According to Roddis, public sector leaders around the world are taking a wait-and-see approach, watching closely to see how early hybrid models pan out. Significantly, he finds that international colleagues are calling him to find out what is happening in the UK. “Most governments and countries around the world see the UK government and public sector as being at the leading edge – which it is,” he says.

“Investor sentiment has improved considerably since the depths of the pandemic, and well planned and executed asset disposals will aid local authorities in achieving their financial and sustainability goals” John Burnside, CIPFA

He attributes that partly to the head start in digital transformation gained by the UK since the creation of the Government Digital Service more than a decade ago. “From that point on, the UK has been seen as being on the front foot on the digital government agenda,” he says. While the US has struggled to gain traction because of historic issues in the management of federal real estate, the UK has been able to adopt a “very progressive” approach to its public sector portfolio, says Amoils. “The UK has been very thoughtful about publicly owned office space and how it can be used,” she adds.

Amoils, who carried out a comparative review into how different jurisdictions have grappled with this issue, found that Europe is generally ahead of North America when it comes to workplace innovation. She cites portfolio modernisation across the public sector in the Netherlands, which benefited from an established culture of remote working pre-pandemic as well as almost universal high-speed internet access.

 


Toronto transformation

The pandemic has fast-tracked ambitious plans to migrate City of Toronto office employees to a hybrid model of working. Canada’s largest city is accelerating proposals to overhaul its office portfolio – modernising workplaces, generating savings and improving its environmental footprint.

The modernisation programme was boosted by a survey of city employees during the pandemic, which found that 95% wanted to continue working at home for at least part of the week. A plan developed at the end of 2020 would see almost 15,000 office workers deployed across 15 locations, compared with the current portfolio of 55 leased and city-owned properties, reducing office floorspace by a third, or one million square feet.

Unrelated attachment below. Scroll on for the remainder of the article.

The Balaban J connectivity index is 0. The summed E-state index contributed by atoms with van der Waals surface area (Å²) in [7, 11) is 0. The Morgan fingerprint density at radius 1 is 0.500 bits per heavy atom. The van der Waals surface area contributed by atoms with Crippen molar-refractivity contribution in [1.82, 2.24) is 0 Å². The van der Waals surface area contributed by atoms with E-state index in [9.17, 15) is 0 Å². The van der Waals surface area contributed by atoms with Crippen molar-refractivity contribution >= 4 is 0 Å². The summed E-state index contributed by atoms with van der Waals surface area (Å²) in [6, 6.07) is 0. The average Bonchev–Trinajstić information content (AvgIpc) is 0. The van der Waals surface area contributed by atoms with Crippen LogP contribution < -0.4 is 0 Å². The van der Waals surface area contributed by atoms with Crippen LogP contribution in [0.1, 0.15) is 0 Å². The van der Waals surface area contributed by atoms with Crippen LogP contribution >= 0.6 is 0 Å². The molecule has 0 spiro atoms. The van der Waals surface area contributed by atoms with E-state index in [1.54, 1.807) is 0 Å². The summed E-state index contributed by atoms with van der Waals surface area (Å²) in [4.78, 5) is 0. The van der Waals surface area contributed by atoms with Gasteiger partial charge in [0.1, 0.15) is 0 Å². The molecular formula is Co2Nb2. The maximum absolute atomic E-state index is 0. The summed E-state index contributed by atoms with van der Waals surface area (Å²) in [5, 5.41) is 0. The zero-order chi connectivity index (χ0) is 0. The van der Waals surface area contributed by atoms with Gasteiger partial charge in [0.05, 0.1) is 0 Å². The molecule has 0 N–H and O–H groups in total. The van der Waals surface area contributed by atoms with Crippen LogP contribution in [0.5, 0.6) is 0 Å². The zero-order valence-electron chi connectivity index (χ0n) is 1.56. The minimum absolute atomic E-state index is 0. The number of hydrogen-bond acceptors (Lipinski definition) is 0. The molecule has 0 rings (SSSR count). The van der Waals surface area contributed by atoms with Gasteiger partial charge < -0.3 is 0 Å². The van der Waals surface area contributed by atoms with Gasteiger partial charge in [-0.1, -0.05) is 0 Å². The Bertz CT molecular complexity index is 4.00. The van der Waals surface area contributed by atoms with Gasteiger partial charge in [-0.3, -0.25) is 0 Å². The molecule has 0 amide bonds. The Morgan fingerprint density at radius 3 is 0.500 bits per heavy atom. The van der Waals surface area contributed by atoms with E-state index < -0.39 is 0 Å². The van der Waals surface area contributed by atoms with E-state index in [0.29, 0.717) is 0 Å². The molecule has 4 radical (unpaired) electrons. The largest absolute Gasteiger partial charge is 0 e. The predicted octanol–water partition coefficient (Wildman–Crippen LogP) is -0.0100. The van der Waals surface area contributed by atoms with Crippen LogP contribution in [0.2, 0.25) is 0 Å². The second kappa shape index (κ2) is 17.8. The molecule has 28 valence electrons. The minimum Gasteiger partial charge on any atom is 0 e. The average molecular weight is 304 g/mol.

The city expects to make annual savings of CA$30.5m as a result of reduced operating and maintenance costs – or CA$2,100 per employee in workplace accommodation costs – and an annual return on investment of 12%. An investment of CA$225m will renovate primary office facilities and fund business transformation.

The programme will free up eight properties, generating an estimated CA$450m in land value, which can be leveraged for city building purposes, including housing, community and environmental initiatives.

The city says the programme will bring other benefits, including reduced greenhouse gas emissions, improved talent attraction and retention, better employee engagement and opportunities to increase accessible public and community space.

“The focus on employee mobility and the redistribution of office capacity outside the downtown core… will also reduce commute times and frequency, contributing to the reduction in greenhouse gas emissions as well as improved work-life balance for employees,” it adds.


Nimble solutions

New Zealand, too, has taken advantage of its small population to develop nimble solutions, cutting across traditional public sector silos to adapt to new models of working. The Christchurch Justice & Emergency Services Precinct, for example, hosts multiple government agencies, including the Ministry of Justice, New Zealand Police, the Department of Corrections, and Fire and Emergency New Zealand, in a single purpose-built location.

And the appetite for change is clearly growing across central and local government in the UK. A survey carried out by PWC last year found that 57% of public sector organisations planned to reduce their office footprint, with three-fifths of those envisaging a reduction of between 11% and 30%.

According to Whitehall’s annual State of the Estate report, the move to hybrid working will be reflected across the central government office portfolio in the next two to three years as leases expire and asset management decisions work through the system. Meanwhile, West Berkshire Council last year predicted net savings of £185,000 from closing two offices and offering staff a bonus to work from home. Separately, Cornwall Council is relying on the growth of homeworking to shrink its office footprint from 200 buildings to just 50.

The biggest challenge may be disposing of assets profitably in the current climate – a problem that could be exacerbated by a potential influx of surplus buildings in areas undergoing local government reorganisation. Public bodies will need to combine innovative approaches with careful planning to achieve economically and environmentally efficient solutions, says Burnside. He believes that colocation, repurposing and disposal programmes, if well thought through, can drive town-centre renewal without flooding the commercial property market with stock. “Investor sentiment has improved considerably since the depths of the pandemic, and well planned and executed asset disposals will aid local authorities in achieving their financial and sustainability goals,” he adds.

CIPFA research on effective management of public sector assets in response to new ways of working is due to be published later this year.

  • Kerry Lorimer

    a freelance journalist who specialises in Scottish public finance and policy